Now that we are familiar with some of the founder stories, let's look at business stories that the professor has listed:

 

The Bully

  • ​Type of business: Company with a large market share, a superior brand name, access to lots of capital, and a reputation for ruthlessness. 
  • Investment Pitch: They will steamroll competition to delive ever-increasing revenues and profits.

The Underdog

  • ​Type of business: Company that is a dis-tant second (or lower) in market share in a business, with claims to a better or cheaper product than the dominant company.
  • Investment Pitch: They will work hard than the dominant player at pleasing customers, perhaps with kinder, gentler corporate image.

The eureka moment

  • ​Type of business: Company that claims to have found an unmet need  in the market, usually in a serendipitous way, and then has come up with a way of meeting that need.  
  • Investment Pitch: They will succeed as a business by filling the unmet need. 

The better mouse trap

  • ​Type of business: Company that con tends it has a better way of delivering an existing product or service that will be more desirable and better suited to the need.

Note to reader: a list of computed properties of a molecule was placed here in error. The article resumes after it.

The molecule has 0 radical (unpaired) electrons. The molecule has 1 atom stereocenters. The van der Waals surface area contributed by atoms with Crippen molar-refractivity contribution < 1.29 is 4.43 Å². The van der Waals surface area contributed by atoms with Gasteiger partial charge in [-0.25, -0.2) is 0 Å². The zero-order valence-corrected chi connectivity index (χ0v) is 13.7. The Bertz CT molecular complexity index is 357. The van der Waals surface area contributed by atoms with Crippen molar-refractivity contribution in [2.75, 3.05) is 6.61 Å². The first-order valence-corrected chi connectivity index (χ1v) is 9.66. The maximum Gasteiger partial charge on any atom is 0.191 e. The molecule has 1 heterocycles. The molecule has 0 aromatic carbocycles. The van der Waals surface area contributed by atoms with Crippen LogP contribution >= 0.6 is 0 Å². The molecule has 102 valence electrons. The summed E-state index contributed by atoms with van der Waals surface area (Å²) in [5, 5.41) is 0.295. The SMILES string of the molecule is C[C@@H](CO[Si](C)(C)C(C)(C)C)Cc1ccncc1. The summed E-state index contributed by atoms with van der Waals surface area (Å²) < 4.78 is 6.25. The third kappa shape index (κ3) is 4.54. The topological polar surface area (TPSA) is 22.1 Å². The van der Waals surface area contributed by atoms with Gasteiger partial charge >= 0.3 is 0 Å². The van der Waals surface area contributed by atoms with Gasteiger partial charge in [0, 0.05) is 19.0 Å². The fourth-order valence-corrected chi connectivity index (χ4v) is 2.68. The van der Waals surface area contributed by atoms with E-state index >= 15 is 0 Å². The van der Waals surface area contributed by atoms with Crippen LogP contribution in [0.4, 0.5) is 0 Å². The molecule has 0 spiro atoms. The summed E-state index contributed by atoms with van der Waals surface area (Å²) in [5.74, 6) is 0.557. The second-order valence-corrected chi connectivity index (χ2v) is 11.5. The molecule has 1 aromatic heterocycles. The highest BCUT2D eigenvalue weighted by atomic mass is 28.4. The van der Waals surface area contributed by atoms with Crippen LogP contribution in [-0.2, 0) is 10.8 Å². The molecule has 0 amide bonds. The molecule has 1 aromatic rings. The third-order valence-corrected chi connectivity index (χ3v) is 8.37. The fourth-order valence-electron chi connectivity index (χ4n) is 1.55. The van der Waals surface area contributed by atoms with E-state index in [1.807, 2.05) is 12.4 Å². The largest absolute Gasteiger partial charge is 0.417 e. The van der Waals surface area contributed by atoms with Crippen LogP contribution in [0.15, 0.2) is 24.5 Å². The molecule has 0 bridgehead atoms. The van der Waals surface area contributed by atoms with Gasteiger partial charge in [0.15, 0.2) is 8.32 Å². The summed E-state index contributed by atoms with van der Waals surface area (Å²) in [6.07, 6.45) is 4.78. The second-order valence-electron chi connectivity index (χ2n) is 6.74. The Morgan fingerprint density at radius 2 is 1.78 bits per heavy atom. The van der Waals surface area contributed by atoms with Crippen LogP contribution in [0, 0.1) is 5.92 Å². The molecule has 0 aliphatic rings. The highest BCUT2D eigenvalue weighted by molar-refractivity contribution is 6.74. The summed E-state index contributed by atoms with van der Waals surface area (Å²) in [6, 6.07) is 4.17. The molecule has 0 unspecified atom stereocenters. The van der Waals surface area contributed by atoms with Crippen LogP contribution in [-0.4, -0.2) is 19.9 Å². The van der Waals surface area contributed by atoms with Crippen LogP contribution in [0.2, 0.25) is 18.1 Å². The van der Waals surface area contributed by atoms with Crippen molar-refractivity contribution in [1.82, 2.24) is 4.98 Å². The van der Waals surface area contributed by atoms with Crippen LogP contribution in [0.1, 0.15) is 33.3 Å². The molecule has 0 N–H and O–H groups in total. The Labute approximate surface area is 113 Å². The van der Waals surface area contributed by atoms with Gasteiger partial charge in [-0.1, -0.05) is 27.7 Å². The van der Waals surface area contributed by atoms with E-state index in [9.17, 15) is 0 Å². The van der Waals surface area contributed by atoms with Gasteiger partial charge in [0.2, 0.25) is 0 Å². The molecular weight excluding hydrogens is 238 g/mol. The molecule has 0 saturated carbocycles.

• Investment Pitch: They will eat into the market share of the existing players in the market.

The disruptor

  • ​Type of business: Company that changes the way a business is run, altering fundamental ways in which the product or service is delivered.
  • Investment Pitch: The status quo is ineffective and inefficient, and disruption will change the busines (while making money).

The low cost player

  • ​Type of business: Company that has found a way to reduce the cost of doing business and is willing to cut prices on the expectation that it can sell a lot more.
  • Investment Pitch: Increased sales will more than make up for lower margins.

The missionary 

  • ​Type of business: Company that presents itself as having a larger, more noble mission than just making money. 
  • Investment Pitch: They will make money while doing good (for society).

What investors need to understand with respect to business stories is that: 

  • It is possible for a company to have more than one story at the same time. Uber in 2015, was telling the story of a disrupter and a dominator both. This was because Uber was changing the car services market altogether. At the same time, Uber was dominating the taxi and other car services market via its access to capital.
  • The story that a company narrates can change or evolve over its lifetime. For example, Google was the underdog when it first entered the search engine market in 1998 but transitioned into a dominant player by 2015.

In the end, let's find out the characteristics of a good story. You as analysts can use such stories to convey your thoughts to the larger audience to have better impact.

  1. The story should be simple to understand.
  2. It should be credible and should meet the reality test.
  3. The story should be authentic.
  4. Try to give an emotional touch. Here the professor suggests you to be passionate about your story.